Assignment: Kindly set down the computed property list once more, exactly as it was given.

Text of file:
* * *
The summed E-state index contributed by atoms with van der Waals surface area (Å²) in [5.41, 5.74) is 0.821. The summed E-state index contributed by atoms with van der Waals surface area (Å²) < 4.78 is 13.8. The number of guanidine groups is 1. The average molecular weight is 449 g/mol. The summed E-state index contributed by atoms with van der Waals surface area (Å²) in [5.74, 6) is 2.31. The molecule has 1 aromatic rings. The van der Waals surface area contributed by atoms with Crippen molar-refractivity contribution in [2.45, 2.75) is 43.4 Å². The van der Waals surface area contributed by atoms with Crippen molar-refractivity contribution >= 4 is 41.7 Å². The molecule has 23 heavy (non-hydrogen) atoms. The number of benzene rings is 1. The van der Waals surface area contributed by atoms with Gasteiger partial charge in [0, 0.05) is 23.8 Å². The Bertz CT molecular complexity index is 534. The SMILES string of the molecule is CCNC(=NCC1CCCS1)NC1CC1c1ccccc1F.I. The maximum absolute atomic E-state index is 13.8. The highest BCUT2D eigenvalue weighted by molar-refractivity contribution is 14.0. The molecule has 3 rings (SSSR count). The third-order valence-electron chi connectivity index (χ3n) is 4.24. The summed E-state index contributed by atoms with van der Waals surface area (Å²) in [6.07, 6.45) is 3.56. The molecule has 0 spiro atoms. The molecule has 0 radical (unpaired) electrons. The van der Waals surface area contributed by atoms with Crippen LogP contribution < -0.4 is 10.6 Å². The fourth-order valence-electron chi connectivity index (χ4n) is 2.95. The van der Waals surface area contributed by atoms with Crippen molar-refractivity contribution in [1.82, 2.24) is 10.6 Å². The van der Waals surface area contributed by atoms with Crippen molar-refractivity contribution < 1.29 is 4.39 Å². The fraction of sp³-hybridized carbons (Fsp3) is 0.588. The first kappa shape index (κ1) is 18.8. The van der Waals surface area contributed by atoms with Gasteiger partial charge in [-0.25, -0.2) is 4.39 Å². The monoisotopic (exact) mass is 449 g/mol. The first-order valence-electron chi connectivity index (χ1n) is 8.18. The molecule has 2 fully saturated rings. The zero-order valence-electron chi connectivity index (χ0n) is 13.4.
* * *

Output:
The summed E-state index contributed by atoms with van der Waals surface area (Å²) in [5.41, 5.74) is 0.821. The summed E-state index contributed by atoms with van der Waals surface area (Å²) < 4.78 is 13.8. The number of guanidine groups is 1. The average molecular weight is 449 g/mol. The summed E-state index contributed by atoms with van der Waals surface area (Å²) in [5.74, 6) is 2.31. The molecule has 1 aromatic rings. The van der Waals surface area contributed by atoms with Crippen molar-refractivity contribution in [2.45, 2.75) is 43.4 Å². The van der Waals surface area contributed by atoms with Crippen molar-refractivity contribution >= 4 is 41.7 Å². The molecule has 23 heavy (non-hydrogen) atoms. The number of benzene rings is 1. The van der Waals surface area contributed by atoms with Gasteiger partial charge in [0, 0.05) is 23.8 Å². The Bertz CT molecular complexity index is 534. The SMILES string of the molecule is CCNC(=NCC1CCCS1)NC1CC1c1ccccc1F.I. The maximum absolute atomic E-state index is 13.8. The highest BCUT2D eigenvalue weighted by molar-refractivity contribution is 14.0. The molecule has 3 rings (SSSR count). The third-order valence-electron chi connectivity index (χ3n) is 4.24. The summed E-state index contributed by atoms with van der Waals surface area (Å²) in [6.07, 6.45) is 3.56. The molecule has 0 spiro atoms. The molecule has 0 radical (unpaired) electrons. The van der Waals surface area contributed by atoms with Crippen LogP contribution < -0.4 is 10.6 Å². The fourth-order valence-electron chi connectivity index (χ4n) is 2.95. The van der Waals surface area contributed by atoms with Crippen molar-refractivity contribution in [1.82, 2.24) is 10.6 Å². The van der Waals surface area contributed by atoms with Crippen molar-refractivity contribution < 1.29 is 4.39 Å². The fraction of sp³-hybridized carbons (Fsp3) is 0.588. The first kappa shape index (κ1) is 18.8. The van der Waals surface area contributed by atoms with Gasteiger partial charge in [-0.25, -0.2) is 4.39 Å². The monoisotopic (exact) mass is 449 g/mol. The first-order valence-electron chi connectivity index (χ1n) is 8.18. The molecule has 2 fully saturated rings. The zero-order valence-electron chi connectivity index (χ0n) is 13.4.